Archive for February, 2011

Product Review: Greplin

February 19, 2011

Greplin logo

For the last few days, I have been messing around with Greplin, self-billed as the search bar for your life.  And so far, while not quite the utility I was hoping it would be (although I am not sure I can quantify that statement), it has been effective and useful.

Admittedly, because sometimes life gets in the way, I am trying to catch up on some emerging products and companies that have cool tools-and Greplin is one of them.  I heard about them earlier this month when Sequoia stepped in with Series A funding.

The way Greplin works, after you register for it (I have invites for anyone that needs, although I don’t think you need them any longer) you register your social networks, email accounts (looks like gmail only right now). One nice thing is they include LinkedIn with Twitter and Facebook. One of my personal complaints is that I really do try to keep my LI professional based only and there are few bridges between my Facebook and LinkedIn. My Twitter is one of the bridges but not very effective.

Once set up and permission are granted, Greplin then acts as a search engine and crawls your networks and creates an index.

A couple of early adopter issues:

  1. There is a free version (which I use) and a premium version (which I do not use).  I understand and support monetization, but it seems the lines are a little arbitrary.  I can register 3 gmail accounts, but not Google Voice, or Google Docs.  Dropbox is free but Yammer and Evernote are premium.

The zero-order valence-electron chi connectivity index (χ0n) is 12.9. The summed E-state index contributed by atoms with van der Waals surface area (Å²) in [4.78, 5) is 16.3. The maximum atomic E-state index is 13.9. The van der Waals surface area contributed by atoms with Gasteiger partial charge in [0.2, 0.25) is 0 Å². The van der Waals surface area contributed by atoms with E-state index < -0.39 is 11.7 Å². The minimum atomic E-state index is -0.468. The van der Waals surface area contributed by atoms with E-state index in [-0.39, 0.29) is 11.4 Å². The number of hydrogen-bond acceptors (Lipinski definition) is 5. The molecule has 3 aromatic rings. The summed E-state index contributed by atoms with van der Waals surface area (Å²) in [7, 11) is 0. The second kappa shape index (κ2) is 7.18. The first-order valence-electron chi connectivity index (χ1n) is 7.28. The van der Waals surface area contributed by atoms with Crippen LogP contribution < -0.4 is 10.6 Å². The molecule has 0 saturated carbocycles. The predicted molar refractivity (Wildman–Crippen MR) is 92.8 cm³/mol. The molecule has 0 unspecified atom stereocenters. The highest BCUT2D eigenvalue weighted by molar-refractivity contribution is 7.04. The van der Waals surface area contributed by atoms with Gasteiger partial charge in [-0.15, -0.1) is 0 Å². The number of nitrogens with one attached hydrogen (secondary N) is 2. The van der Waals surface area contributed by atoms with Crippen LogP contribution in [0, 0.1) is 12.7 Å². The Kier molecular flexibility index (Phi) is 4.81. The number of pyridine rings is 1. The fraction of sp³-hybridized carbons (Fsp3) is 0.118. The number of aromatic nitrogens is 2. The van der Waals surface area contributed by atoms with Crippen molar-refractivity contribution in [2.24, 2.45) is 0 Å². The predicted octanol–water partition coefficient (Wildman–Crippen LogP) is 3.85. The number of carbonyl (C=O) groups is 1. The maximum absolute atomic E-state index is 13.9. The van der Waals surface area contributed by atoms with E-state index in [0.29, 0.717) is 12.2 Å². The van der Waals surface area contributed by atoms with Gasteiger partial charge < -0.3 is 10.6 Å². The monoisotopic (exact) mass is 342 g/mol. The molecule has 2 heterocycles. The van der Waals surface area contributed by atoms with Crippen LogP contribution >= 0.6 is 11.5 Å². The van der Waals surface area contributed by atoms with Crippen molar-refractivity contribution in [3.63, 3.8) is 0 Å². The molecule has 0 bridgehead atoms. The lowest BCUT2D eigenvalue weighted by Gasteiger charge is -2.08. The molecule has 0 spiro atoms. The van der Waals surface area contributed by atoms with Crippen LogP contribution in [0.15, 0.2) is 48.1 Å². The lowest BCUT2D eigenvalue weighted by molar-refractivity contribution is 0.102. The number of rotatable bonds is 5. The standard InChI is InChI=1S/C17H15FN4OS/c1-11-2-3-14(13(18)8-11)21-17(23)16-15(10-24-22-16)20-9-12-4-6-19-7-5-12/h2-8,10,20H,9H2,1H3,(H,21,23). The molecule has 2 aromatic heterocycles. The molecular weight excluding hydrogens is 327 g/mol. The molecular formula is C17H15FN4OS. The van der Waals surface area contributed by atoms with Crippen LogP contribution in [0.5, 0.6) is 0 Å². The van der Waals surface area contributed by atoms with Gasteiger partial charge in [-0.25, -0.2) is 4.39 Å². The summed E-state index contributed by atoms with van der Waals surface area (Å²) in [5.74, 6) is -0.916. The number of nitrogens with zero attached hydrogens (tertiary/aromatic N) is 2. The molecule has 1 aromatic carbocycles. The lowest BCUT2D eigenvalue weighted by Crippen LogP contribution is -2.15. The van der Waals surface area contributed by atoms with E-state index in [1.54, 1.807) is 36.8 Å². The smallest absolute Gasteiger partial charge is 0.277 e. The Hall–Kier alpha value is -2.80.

2. I am not one to use most search bars in browsers, but this is one that I would use, but it does not exist.
  3. At this point, search returns are presented by platforms and then relevance-the options to be 100% relevance would be good.

All in all, for an early product its useful.  I think once I can figure out what I am expecting-and watch how Greplin goes through its next few drops–I think it will become a great utility.

 

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24 Hour News Cycle to Never Ending Cycle

February 15, 2011

In many circles, cable news, and specifically CNN are credited with creating the 24 hour news cycle.  This is something I am a part of, and understand it.

For discussion sake, lets call the 24 hour news cycle: reporting an event, reporting reaction to an event reporting repercussions of an event, onto the next event.  realistically there is more nuisance to it, but in essence that is the 24 hour news cycle.

With the advent of social media-the time from event to reaction is shorter-there is now instant analysis and instant reaction of events.  Want to track events in Egypt in real-time? Follow the #Jan25 hash tag. Want to go back further, see how the crash of an Air France Jet in Brazil played out in real-time in June 2009. Or think more contemporary, and the fate of Justin Beiber and perhaps the cooling of Beiber Fever?

The point is-for these events (and any others you like Esperanza Spalding, the fallout of the Islanders/Penguins brawl play out for days and months on Twitter and Facebook.

It’s almost quaint to say there is a 24-hour news cycle, when the reality is there is constant reaction and analysis in real-time 24/7 on events days and weeks after they occur.

While it’s still critical to manage the first 24 hours of an event, more and more its being broken down into hour-long cycles.  It will be interesting to watch how this plays out.  2012 will be an interesting campaign cycle–as seen in Egypt, the power of the masses all shouting out at once is tough to manage, and even tougher to silence.


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